Markets Recalibrate The Fed And Inflation Outlook

Scott Anderson
Chief Economist
Bank of the West

The markets have been actively rethinking the near-term inflation outlook and the Fed’s likely hawkish response. A long overdue and necessary process, in my view, if the Fed has any hope of achieving its 2.0% inflation target by late 2024 or early 20025. Indeed, over the past several weeks, the market consensus has come much more into line with our own inflation and interest rate outlook. The dovish “Fed pivot” narrative that ruled Wall Street for months and helped fuel an equity market rebound in January is officially dead.

Fed Funds Rates Expected To Stay Higher For Longer
Disappointing January inflation data, a still overheated labor market, and resilient consumer spending to kick off the year, is concentrating investors’ minds that a Fed pivot and move to the sidelines probably isn’t imminent. While we think a mild U.S. recession is still on the horizon for this year, it may still be several months away. Nominal interest rates have been rising rapidly across the Treasury yield curve as traders price in more Fed rate hikes this year and a more prolonged hold from the Fed, perhaps into 2024.

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Fed funds futures now expects the Fed funds target rate to still be at 5.4% at the end of 2023, implying at least 3 more quarter point rate hikes from the Fed at upcoming FOMC meetings with little prospect of any rate cuts this year.

Treasury Yield Curve Shift Higher and Flattens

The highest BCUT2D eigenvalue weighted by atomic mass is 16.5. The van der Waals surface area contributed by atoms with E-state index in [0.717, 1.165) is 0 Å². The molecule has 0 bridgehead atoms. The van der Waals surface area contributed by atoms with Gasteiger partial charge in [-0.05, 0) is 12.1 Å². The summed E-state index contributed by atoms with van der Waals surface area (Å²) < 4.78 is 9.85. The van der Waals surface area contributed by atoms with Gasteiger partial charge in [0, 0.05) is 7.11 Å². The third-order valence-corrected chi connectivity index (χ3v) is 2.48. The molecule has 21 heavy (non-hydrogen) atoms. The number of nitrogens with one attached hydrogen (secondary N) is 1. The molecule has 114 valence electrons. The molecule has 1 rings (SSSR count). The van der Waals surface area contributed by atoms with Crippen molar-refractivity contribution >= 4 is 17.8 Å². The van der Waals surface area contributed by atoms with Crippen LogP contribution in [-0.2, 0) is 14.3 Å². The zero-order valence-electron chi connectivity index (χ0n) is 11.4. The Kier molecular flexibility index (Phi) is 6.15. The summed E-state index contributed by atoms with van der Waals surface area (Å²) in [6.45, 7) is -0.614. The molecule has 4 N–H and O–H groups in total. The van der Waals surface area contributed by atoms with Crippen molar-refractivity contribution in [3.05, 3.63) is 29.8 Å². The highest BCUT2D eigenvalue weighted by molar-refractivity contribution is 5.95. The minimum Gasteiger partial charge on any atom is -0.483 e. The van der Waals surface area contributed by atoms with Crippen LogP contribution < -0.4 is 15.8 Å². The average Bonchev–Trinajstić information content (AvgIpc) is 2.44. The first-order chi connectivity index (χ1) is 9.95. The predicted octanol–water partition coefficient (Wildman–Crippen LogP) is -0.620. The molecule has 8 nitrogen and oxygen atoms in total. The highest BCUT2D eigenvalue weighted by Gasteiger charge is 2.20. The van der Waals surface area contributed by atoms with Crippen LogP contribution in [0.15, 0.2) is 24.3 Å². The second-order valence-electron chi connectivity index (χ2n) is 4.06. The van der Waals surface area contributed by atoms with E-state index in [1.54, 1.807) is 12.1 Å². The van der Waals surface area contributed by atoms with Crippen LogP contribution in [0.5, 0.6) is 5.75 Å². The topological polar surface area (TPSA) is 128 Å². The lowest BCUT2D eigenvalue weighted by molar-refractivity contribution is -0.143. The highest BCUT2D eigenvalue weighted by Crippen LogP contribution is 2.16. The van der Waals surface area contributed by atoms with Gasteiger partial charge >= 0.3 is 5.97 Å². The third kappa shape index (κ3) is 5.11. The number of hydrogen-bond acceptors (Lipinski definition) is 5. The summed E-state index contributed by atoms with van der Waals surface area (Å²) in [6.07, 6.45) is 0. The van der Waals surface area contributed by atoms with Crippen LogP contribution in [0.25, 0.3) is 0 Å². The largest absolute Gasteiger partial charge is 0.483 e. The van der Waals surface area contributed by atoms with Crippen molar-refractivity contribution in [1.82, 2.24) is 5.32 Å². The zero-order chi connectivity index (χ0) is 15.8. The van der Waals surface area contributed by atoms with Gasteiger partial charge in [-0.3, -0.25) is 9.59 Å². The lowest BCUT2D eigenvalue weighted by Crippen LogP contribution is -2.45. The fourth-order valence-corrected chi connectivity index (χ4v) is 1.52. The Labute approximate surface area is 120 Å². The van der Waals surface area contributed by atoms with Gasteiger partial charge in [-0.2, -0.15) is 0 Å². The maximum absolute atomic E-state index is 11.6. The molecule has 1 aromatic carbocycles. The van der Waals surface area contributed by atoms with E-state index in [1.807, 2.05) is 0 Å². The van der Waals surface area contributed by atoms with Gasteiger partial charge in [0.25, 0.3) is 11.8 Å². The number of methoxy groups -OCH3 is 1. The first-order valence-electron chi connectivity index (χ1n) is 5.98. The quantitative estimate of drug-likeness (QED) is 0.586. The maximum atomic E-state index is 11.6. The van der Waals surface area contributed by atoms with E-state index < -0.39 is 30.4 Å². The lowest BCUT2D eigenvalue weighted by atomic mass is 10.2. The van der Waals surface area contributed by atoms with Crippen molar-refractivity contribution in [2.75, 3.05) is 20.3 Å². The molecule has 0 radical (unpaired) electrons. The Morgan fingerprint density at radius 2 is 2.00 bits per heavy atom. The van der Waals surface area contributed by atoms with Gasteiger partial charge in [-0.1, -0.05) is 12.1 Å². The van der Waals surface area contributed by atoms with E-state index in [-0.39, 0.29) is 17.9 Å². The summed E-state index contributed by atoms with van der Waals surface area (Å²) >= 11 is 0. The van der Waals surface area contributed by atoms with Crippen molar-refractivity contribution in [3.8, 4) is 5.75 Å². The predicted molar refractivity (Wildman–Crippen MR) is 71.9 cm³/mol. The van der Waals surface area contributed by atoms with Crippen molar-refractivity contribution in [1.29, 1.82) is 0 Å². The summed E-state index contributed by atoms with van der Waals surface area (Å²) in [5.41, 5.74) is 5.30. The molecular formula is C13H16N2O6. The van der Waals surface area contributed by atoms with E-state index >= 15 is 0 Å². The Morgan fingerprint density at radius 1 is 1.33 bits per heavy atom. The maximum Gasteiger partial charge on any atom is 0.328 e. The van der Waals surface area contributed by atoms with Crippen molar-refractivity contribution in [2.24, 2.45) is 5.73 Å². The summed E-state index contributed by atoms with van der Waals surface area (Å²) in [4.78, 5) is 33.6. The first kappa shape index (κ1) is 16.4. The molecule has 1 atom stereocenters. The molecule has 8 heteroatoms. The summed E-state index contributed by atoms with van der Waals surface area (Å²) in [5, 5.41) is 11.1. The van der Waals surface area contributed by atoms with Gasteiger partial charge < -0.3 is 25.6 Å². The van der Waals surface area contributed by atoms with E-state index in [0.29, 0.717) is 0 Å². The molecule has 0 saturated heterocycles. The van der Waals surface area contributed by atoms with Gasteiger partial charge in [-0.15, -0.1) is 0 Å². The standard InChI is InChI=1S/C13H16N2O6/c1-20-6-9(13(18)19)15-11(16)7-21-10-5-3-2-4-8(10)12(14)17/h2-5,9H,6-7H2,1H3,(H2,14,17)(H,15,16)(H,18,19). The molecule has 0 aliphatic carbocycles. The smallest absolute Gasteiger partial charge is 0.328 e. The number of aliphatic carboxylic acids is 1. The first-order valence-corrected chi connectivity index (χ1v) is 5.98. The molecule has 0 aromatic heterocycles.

The 1-Yr Treasury yield is now comfortably above 5.0% and the 10-Yr treasury yield has jumped nearly 70 basis points over the last month and is trading at around 4.08%, its highest level since last November. If you have been following our interest rate forecasts, you know that the 10-Yr Treasury yield moving above 4.0% isn’t the end of the story, we expect even higher 10-year Treasury yields in the second half of 2023, approaching 4.5% before the end of the year.

The spike in Treasury yields over the past month is due to a combination of higher Fed funds rate expectations, i.e. a more restrictive Fed, but also due to a more realistic view on the U.S. inflation outlook. We have warned in the past that the Treasury market appeared to have too sanguine a view of the near-term inflation outlook. Look at how the Treasury inflation breakevens have evolved over the past month.

The 1-Yr Treasury inflation breakeven is essentially a measure of the bond market’s inflation expectations over the coming year. The 2-Yr Treasury inflation breakeven is the bond market’s inflation expectation over the next 2 years, etc. As of today, the Treasury market’s expectation of U.S. inflation over the coming year is around 3.57%, just one month ago it was at an extremely low and unrealistic 2.09%, given the resilience of the U.S. economic expansion. We have seen similar increases in the bond market’s inflation expectations at the two and three year horizons, and a notable upward shift in bond market inflation expectations across the entire maturity spectrum.

Near-term Bond Market Inflation Expectations Spike
This spike in Treasury yields is already cooling off the housing market after an impressive rebound in January. Mortgage purchase applications have plunged in February as mortgage rates have jumped, taking their cue from 10- year Treasury yields. Mortgage purchase applications were 32.4% below their January 2023 peak as of February 24th. Bankrate is reporting 30-Yr mortgage rates are already back above 7.0% after hitting a January low of 6.3%. Higher interest rates will also further cool demand and purchases of motor vehicles, major appliances, and even vacations as yesterday’s Consumer Confidence report eluded to. So while recession is not yet here, we still see at least a mild one in the months ahead that will be needed if the Fed has any hope of hitting it’s 2.0% inflation target over the

To learn more, check out this week's U.S. Outlook Report.


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